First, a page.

But I now recognize that all of these sorts of institutions actually do help advance women’s lives. I came to understand that with the difficulties at hand in making my artist’s life – that there might be a great deal of benefit in leaning into the “minority” status of my womanhood. I’m interested in Hedgebrook, not because there are only women there – but because it exists to help support women in overcoming the cultural obstacles before them. I need all the help I can get in that department. So. I keep applying. And if they keep giving these residencies to people like Eve Ensler, Sarah Waters and Gloria Steinem, I guess it’s not too likely I’ll get it anytime soon. But I support the idea of it. So… it’s already worth a shot. And I would NOT be upset about getting to hang out at a writing retreat with Gloria Steinem.

hedgebrook

*Wondering why I’m telling you about all these rejections? Read my initial post about this here and my patron’s idea about that here.

You can help me weather the storms of rejection by becoming my patron on Patreon.

 kaGh5_patreon_name_and_message

Click HERE  to Check out my Patreon Page

*

Writing on the internet is a little bit like busking on the street. This is the part where I pass the hat. If you liked the blog and would like to give a dollar (or more!) put it in the PayPal digital hat. https://www.paypal.me/strugglingartist



Residency Rejection
April 30, 2015, 10:12 pm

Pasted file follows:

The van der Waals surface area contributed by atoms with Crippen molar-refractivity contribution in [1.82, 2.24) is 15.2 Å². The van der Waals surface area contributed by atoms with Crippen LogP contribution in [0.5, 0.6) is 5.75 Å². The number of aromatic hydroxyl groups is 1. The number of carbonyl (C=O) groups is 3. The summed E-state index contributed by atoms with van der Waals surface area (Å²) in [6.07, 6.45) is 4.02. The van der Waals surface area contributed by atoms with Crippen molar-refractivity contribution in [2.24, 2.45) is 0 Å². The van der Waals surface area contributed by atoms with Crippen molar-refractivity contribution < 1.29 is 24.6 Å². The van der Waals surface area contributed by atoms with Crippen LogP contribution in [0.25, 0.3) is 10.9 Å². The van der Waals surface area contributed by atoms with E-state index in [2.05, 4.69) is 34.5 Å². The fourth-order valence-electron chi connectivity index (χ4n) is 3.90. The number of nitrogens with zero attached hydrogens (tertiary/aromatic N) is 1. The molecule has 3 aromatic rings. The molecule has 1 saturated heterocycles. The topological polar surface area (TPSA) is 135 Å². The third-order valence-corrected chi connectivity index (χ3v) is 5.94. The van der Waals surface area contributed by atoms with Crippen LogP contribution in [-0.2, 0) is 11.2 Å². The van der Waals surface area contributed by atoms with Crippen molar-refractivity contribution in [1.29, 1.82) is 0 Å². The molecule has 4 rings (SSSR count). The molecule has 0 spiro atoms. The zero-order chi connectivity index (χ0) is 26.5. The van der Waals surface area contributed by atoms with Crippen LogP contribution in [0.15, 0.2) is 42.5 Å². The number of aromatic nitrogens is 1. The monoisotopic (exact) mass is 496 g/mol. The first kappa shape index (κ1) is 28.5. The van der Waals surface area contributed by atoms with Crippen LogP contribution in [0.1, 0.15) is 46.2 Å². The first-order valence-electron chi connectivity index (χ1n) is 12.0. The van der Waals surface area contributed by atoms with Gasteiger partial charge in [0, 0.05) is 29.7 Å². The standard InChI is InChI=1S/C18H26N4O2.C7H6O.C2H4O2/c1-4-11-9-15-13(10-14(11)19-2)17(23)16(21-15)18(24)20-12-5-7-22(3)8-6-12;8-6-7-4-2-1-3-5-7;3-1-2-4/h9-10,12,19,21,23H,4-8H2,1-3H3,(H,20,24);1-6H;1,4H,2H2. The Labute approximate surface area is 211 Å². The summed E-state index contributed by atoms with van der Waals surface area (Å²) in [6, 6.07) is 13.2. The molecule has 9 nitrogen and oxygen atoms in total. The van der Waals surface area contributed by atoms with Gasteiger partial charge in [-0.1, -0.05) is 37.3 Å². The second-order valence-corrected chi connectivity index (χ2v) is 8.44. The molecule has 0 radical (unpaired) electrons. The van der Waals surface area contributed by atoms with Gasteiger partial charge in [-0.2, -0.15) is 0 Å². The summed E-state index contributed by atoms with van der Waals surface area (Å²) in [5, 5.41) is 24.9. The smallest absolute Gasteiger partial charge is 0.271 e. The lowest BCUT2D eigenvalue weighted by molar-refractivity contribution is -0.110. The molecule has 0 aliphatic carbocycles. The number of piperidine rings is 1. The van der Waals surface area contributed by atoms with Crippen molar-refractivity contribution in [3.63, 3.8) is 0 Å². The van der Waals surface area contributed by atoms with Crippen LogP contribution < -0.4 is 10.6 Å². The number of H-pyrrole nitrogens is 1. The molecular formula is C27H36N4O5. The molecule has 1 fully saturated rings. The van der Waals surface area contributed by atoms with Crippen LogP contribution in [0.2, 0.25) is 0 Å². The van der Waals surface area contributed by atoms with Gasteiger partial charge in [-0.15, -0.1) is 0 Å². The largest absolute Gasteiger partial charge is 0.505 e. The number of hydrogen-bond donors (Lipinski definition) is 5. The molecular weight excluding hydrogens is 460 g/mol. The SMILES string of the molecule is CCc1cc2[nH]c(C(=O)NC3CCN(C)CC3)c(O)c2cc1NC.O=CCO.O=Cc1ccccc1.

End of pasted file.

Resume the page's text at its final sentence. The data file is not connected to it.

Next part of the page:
Filed under: Rejections | Tags: ,

I don’t mind the rejections so much when the application is simple, free and doesn’t ask a lot of me. If I can apply in half an hour, it’s a relatively painless attempt and so when I don’t get it, as just happened with the application to a writing residency, it barely bothers me. I applied to this same residency last year and it was just no skin off my nose to reapply and the sting of rejection is next to nothing. There are many other residencies I’d rather go to but I’ll keep applying to this one, too – because it’s so easy.

Basically there’s a direct connection between how much effort it takes to apply for a thing and how disappointed I am not to get it. Grants are killers that way because they are EPIC amounts of work and rarely come through.

If there were an application where I just clicked a box saying I was applying – that rejection letter would be the least painful imaginable, even if it were something I desperately wanted.

I think. I can’t know, though – because I have NEVER seen an application like that.